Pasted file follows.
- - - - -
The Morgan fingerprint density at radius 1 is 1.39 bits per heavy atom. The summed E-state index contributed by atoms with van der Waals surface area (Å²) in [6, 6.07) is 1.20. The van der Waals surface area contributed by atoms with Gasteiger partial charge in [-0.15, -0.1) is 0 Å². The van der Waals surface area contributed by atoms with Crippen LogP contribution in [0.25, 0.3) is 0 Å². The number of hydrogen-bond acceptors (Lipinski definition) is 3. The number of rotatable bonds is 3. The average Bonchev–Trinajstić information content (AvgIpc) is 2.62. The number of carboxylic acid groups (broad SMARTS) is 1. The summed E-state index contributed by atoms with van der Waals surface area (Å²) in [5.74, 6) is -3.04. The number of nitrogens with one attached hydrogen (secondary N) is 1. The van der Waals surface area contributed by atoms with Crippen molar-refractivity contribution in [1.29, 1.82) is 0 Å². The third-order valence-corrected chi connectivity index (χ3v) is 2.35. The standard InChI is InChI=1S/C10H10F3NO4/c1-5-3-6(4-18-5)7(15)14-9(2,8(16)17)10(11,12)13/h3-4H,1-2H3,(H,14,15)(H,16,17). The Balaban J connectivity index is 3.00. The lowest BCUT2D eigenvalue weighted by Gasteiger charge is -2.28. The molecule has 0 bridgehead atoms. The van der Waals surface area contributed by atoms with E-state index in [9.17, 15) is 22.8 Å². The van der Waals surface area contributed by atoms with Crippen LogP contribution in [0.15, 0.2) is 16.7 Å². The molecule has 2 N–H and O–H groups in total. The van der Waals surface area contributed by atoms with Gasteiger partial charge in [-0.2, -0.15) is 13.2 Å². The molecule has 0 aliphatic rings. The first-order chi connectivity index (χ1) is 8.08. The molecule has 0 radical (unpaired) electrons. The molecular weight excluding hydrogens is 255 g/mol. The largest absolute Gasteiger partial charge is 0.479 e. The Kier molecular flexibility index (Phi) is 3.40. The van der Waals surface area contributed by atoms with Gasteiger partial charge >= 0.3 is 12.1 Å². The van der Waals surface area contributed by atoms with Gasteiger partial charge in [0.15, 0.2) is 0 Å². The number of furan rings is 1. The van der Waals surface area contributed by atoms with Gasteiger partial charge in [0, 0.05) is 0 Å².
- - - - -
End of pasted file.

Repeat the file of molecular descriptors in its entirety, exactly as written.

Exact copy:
The Morgan fingerprint density at radius 1 is 1.39 bits per heavy atom. The summed E-state index contributed by atoms with van der Waals surface area (Å²) in [6, 6.07) is 1.20. The van der Waals surface area contributed by atoms with Gasteiger partial charge in [-0.15, -0.1) is 0 Å². The van der Waals surface area contributed by atoms with Crippen LogP contribution in [0.25, 0.3) is 0 Å². The number of hydrogen-bond acceptors (Lipinski definition) is 3. The number of rotatable bonds is 3. The average Bonchev–Trinajstić information content (AvgIpc) is 2.62. The number of carboxylic acid groups (broad SMARTS) is 1. The summed E-state index contributed by atoms with van der Waals surface area (Å²) in [5.74, 6) is -3.04. The number of nitrogens with one attached hydrogen (secondary N) is 1. The van der Waals surface area contributed by atoms with Crippen molar-refractivity contribution in [1.29, 1.82) is 0 Å². The third-order valence-corrected chi connectivity index (χ3v) is 2.35. The standard InChI is InChI=1S/C10H10F3NO4/c1-5-3-6(4-18-5)7(15)14-9(2,8(16)17)10(11,12)13/h3-4H,1-2H3,(H,14,15)(H,16,17). The Balaban J connectivity index is 3.00. The lowest BCUT2D eigenvalue weighted by Gasteiger charge is -2.28. The molecule has 0 bridgehead atoms. The van der Waals surface area contributed by atoms with E-state index in [9.17, 15) is 22.8 Å². The van der Waals surface area contributed by atoms with Crippen LogP contribution in [0.15, 0.2) is 16.7 Å². The molecule has 2 N–H and O–H groups in total. The van der Waals surface area contributed by atoms with Gasteiger partial charge in [-0.2, -0.15) is 13.2 Å². The molecule has 0 aliphatic rings. The first-order chi connectivity index (χ1) is 8.08. The molecule has 0 radical (unpaired) electrons. The molecular weight excluding hydrogens is 255 g/mol. The largest absolute Gasteiger partial charge is 0.479 e. The Kier molecular flexibility index (Phi) is 3.40. The van der Waals surface area contributed by atoms with Gasteiger partial charge >= 0.3 is 12.1 Å². The van der Waals surface area contributed by atoms with Gasteiger partial charge in [0.15, 0.2) is 0 Å². The number of furan rings is 1. The van der Waals surface area contributed by atoms with Gasteiger partial charge in [0, 0.05) is 0 Å².